Saturday, July 28, 2007

Why boarding schools? Immersion.

Immersion II
Originally uploaded by sharply_done
Yesterday, Mr. B-G asked, "Why is it that you only want to teach at an independent boarding school?"

This would be the question of the hour.

The short answer is simple: Immersion.

I want to immerse myself in a school and the life of a school. I want to be a part of the school in every waking moment.

Okay, that's a slightly flippant answer, but it is accurate as far as it goes.

First, let me be clear about the type of school I seek: independent; secondary; college-prep; small; boarding. Not just any boarding school; not just any independent school; not just any secondary school. Independent. Secondary. College-preparatory. Small. Boarding.

Yes, the selection is small; my count is fewer than a hundred schools, probably closer to 70 schools.

Why not settle for something else? There are plenty of schools that meet some, but not all, of my criteria which would likely be thrilled to have me as a faculty candidate. I think the answer is that I have a darn good gig where I am, and I'll give it up for my ideal but nothing else.

So, let me go through my list and be positive about what I seek.

Independent: My sense, based on my experience, is that in independent schools faculty members have a fair amount of freedom in the classroom and in choosing what to teach and how to teach it. With my former spouse and her husband teaching in local public schools, and my own older sons attending public schools, I am disturbed at what I see, particularly with regard to the Commonwealth's standards of learning. I know; I know; this is a bit of rash generalization. The other item is a bit more pragmatic: I'm not certified.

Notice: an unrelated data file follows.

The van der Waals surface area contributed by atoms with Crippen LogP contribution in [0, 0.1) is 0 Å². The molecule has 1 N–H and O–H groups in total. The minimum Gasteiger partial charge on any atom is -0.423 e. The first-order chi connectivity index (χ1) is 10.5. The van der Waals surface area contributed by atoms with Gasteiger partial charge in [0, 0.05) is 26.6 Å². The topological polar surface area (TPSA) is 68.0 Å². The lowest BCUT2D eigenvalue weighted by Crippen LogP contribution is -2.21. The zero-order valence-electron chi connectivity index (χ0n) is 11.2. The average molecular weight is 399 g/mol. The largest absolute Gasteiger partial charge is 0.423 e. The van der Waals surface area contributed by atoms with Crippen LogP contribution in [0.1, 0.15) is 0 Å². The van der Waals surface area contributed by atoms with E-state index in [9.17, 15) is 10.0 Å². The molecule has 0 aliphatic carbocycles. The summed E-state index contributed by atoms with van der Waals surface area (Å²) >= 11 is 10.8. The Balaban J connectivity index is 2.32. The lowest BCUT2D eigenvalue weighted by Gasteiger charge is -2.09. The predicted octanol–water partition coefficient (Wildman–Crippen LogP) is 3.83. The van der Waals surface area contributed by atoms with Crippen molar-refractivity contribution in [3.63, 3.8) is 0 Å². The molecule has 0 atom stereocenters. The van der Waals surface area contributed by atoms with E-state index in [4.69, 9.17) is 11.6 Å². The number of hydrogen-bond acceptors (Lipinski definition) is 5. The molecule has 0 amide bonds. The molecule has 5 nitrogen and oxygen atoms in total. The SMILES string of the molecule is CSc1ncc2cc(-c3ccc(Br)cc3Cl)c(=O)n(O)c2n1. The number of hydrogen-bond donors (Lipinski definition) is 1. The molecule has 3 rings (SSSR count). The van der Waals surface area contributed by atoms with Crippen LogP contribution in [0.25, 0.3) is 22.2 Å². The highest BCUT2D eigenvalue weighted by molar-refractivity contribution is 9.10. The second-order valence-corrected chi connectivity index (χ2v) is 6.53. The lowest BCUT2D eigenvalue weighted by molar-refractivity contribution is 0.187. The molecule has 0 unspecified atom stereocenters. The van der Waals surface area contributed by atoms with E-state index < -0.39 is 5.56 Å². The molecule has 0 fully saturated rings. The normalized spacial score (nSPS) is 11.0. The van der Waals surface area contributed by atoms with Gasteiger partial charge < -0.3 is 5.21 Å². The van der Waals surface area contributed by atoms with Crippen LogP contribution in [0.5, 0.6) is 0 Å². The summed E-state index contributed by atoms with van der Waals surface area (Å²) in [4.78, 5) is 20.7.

Secondary: Years ago I would visit schools for fun during spring vacation. I usually spent one week of the two weeks touring schools, spending a day in a school. In talking to teachers, I never found a middle school teacher who didn't love their job. I can't say the same for the elementary school teachers I met or the secondary school teachers I met. That being said, I enjoy high school students as they have, on the whole, developed intellectually so that they can actually function in a world of ideas. I like ideas.

College prep: I want to work with students who are at least considering college. In the world of independent boarding schools, there are schools which are therapeutic in nature. While I do have a degree in counseling, I don't want to work in a school which has an entire student body in need of therapeutic interventions.

Small: Small is good. Small is, I believe, better than big. For me, small means fewer than 300 students, and that would actually be on the large side. Ideally, the max would be about 220 or so. And, that's the max. In my studies of small communities and small organizations, I came across one author who noted that when an organization is less than 300, it's possible to actually know everyone. Once the organization has grown beyond that point, it's not possible to know everyone... and people fall through the cracks. I seek a small school.

Boarding: And, finally, boarding. I'm looking for the 24 by 7 experience, something that demands immersion.

For more on my beliefs about schools, see this essay.

Lastly, if I don't land a teaching job, I'll be able to concentrate on finishing my dissertation, and finishing the dissertation is a high priority. I don't want to be ABD forever.

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